A smiling, brown-eyed 12-year-old girl was happy to have an opportunity to hunt with her father in rural Dane County during the two-day youth hunt. Jada Mathews killed a deer within minutes of arriving at a stand with her father. The deer dropped from a single shot traveling about 100 yards.
Without encouragement from anyone, she did what seemed natural because that’s what she learned in hunter education a few months before her hunt.
She looked beyond the deer, shot it, and immediately validated the carcass tag and attached it to the animal. Instead of grabbing her cellular phone, she and her father went to a one-stop shop, got help registering the deer, signed up to have the deer sampled for chronic wasting disease and left the deer to be processed.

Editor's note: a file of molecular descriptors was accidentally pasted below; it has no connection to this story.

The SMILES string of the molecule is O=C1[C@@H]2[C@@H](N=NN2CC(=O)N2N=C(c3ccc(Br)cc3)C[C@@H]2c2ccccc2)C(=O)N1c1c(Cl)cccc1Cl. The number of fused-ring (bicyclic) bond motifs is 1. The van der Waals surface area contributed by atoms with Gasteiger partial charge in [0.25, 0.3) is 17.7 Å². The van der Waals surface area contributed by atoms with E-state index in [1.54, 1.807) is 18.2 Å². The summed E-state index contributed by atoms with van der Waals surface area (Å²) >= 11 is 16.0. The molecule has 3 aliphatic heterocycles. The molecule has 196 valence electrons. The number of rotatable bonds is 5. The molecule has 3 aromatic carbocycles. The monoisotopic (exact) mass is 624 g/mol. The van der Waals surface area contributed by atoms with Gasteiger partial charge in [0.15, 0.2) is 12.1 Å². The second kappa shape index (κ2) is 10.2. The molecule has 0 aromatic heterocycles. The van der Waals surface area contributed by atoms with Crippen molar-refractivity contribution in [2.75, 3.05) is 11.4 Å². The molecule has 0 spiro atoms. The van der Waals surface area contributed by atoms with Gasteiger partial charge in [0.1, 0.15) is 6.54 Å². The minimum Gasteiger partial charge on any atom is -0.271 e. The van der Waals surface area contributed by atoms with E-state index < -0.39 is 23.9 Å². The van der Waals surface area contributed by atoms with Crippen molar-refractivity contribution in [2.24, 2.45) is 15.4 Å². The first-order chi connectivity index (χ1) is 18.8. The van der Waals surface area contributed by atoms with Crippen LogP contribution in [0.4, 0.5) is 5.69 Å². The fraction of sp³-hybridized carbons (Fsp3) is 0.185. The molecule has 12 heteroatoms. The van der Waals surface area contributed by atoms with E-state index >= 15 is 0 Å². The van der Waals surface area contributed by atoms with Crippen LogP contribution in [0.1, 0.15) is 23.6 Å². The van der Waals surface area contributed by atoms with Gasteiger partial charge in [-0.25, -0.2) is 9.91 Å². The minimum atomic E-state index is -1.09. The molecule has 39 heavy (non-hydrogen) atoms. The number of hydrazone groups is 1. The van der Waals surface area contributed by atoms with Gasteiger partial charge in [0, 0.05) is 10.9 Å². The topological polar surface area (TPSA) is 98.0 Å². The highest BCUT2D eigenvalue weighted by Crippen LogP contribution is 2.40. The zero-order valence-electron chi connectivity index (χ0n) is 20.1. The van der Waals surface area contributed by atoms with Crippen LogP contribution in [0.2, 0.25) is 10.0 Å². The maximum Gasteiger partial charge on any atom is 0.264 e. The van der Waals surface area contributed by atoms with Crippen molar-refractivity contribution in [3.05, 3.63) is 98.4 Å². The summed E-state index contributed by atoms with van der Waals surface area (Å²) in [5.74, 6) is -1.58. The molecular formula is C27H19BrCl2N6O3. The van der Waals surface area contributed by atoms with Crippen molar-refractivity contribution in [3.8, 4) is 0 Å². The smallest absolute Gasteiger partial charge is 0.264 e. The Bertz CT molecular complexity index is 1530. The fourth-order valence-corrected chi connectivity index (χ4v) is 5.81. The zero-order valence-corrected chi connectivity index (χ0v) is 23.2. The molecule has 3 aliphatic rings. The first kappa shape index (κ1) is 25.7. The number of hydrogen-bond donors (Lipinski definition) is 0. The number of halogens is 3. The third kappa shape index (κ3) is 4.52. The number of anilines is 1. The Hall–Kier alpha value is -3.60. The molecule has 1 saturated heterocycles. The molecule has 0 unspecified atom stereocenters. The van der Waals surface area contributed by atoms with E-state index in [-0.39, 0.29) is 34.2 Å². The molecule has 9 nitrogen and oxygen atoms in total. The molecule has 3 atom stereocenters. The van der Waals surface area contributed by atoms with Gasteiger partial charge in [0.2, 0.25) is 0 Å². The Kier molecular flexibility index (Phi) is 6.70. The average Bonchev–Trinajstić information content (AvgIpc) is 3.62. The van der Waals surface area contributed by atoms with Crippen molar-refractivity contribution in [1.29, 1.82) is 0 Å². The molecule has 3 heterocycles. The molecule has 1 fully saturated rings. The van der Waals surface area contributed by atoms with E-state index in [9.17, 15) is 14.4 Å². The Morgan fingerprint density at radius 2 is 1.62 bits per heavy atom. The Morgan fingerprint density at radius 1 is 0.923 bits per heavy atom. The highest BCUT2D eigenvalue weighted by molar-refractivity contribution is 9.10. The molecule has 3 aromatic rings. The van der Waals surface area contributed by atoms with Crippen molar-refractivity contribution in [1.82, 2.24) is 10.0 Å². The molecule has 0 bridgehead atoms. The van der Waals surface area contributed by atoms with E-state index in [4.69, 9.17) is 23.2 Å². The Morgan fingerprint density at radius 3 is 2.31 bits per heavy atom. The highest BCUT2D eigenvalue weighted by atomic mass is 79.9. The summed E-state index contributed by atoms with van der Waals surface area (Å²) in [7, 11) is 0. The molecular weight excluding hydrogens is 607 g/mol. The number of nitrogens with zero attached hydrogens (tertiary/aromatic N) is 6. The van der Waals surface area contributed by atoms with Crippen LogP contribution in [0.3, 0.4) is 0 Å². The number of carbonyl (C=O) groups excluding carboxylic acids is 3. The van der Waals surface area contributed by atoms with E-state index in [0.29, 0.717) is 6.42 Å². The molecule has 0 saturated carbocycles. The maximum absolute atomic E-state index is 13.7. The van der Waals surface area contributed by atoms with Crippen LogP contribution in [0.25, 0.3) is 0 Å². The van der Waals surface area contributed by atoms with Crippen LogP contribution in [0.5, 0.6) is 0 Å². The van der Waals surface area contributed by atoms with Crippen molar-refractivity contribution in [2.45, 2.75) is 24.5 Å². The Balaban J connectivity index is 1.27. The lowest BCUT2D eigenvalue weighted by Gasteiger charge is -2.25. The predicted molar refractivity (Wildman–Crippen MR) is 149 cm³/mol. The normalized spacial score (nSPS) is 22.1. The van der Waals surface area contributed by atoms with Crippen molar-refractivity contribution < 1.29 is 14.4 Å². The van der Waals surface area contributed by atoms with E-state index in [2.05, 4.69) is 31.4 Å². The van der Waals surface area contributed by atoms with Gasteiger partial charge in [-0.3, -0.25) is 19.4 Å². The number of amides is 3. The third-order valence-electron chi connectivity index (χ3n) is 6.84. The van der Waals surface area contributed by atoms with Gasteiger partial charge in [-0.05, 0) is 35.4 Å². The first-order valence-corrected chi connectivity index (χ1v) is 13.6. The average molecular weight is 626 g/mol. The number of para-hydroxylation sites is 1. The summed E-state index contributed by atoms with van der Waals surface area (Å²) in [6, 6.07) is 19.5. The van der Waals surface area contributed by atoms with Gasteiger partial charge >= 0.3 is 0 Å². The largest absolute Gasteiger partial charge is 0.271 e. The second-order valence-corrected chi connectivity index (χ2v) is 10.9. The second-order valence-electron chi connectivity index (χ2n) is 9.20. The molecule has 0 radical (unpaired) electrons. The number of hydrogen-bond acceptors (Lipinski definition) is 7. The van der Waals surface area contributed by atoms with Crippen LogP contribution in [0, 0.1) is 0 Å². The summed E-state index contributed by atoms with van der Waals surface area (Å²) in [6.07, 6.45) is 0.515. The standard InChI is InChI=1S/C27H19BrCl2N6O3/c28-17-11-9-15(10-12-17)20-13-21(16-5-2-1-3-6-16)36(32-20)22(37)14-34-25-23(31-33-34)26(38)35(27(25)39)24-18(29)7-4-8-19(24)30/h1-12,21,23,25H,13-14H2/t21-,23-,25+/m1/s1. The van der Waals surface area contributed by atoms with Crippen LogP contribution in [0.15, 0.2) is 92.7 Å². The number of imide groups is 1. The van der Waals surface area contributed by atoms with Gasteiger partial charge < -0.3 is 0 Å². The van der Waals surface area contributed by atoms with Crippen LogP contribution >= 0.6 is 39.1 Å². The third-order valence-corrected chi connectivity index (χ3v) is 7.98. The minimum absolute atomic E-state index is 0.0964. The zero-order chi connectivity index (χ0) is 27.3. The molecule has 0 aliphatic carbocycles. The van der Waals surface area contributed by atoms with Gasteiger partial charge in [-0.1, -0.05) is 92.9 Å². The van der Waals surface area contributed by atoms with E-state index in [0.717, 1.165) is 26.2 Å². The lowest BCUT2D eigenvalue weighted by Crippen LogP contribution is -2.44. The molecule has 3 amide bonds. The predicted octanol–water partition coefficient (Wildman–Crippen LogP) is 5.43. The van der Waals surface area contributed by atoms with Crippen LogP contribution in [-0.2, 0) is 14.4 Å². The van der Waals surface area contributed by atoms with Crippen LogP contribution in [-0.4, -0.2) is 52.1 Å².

Her father had already removed the loins for the next morning’s breakfast.
Before parting in the car, she placed her rifle back in a carrying case, zipped it and laid it on the back seat atop her blaze orange hunting jacket. She had taken the rifle out of the case for photographs, which did not include her sitting on the deer or propping the rifle up on the deer.
Many rules have changed. Still, she had respect for the gun and cased it. To be positively sure she was correct, she tagged the deer after validating the tag. She had it slated for CWD testing. If some of these rules return to the framework of the good-old-days, Jada will be on the right path.